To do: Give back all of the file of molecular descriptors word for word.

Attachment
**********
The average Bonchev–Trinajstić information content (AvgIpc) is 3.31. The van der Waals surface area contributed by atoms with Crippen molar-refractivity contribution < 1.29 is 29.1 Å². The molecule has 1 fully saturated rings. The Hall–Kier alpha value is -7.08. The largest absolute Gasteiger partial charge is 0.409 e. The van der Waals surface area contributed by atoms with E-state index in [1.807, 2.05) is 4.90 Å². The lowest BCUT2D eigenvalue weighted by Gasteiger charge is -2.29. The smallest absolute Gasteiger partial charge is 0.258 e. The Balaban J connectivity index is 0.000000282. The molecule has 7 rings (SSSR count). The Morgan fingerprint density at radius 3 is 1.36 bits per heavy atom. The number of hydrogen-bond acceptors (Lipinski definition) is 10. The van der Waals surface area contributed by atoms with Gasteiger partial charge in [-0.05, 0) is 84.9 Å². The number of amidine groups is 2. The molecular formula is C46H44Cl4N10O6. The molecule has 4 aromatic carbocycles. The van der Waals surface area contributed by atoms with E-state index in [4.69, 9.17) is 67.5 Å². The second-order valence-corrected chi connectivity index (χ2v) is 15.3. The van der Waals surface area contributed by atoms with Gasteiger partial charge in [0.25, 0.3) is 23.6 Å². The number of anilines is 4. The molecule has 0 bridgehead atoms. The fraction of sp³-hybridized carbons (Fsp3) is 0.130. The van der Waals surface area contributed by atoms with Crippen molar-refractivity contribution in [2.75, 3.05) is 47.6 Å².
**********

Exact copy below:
The average Bonchev–Trinajstić information content (AvgIpc) is 3.31. The van der Waals surface area contributed by atoms with Crippen molar-refractivity contribution < 1.29 is 29.1 Å². The molecule has 1 fully saturated rings. The Hall–Kier alpha value is -7.08. The largest absolute Gasteiger partial charge is 0.409 e. The van der Waals surface area contributed by atoms with E-state index in [1.807, 2.05) is 4.90 Å². The lowest BCUT2D eigenvalue weighted by Gasteiger charge is -2.29. The smallest absolute Gasteiger partial charge is 0.258 e. The Balaban J connectivity index is 0.000000282. The molecule has 7 rings (SSSR count). The Morgan fingerprint density at radius 3 is 1.36 bits per heavy atom. The number of hydrogen-bond acceptors (Lipinski definition) is 10. The van der Waals surface area contributed by atoms with Gasteiger partial charge in [-0.05, 0) is 84.9 Å². The number of amidine groups is 2. The molecular formula is C46H44Cl4N10O6. The molecule has 4 aromatic carbocycles. The van der Waals surface area contributed by atoms with E-state index in [4.69, 9.17) is 67.5 Å². The second-order valence-corrected chi connectivity index (χ2v) is 15.3. The van der Waals surface area contributed by atoms with Gasteiger partial charge in [0.25, 0.3) is 23.6 Å². The number of anilines is 4. The molecule has 0 bridgehead atoms. The fraction of sp³-hybridized carbons (Fsp3) is 0.130. The van der Waals surface area contributed by atoms with Crippen molar-refractivity contribution in [2.75, 3.05) is 47.6 Å².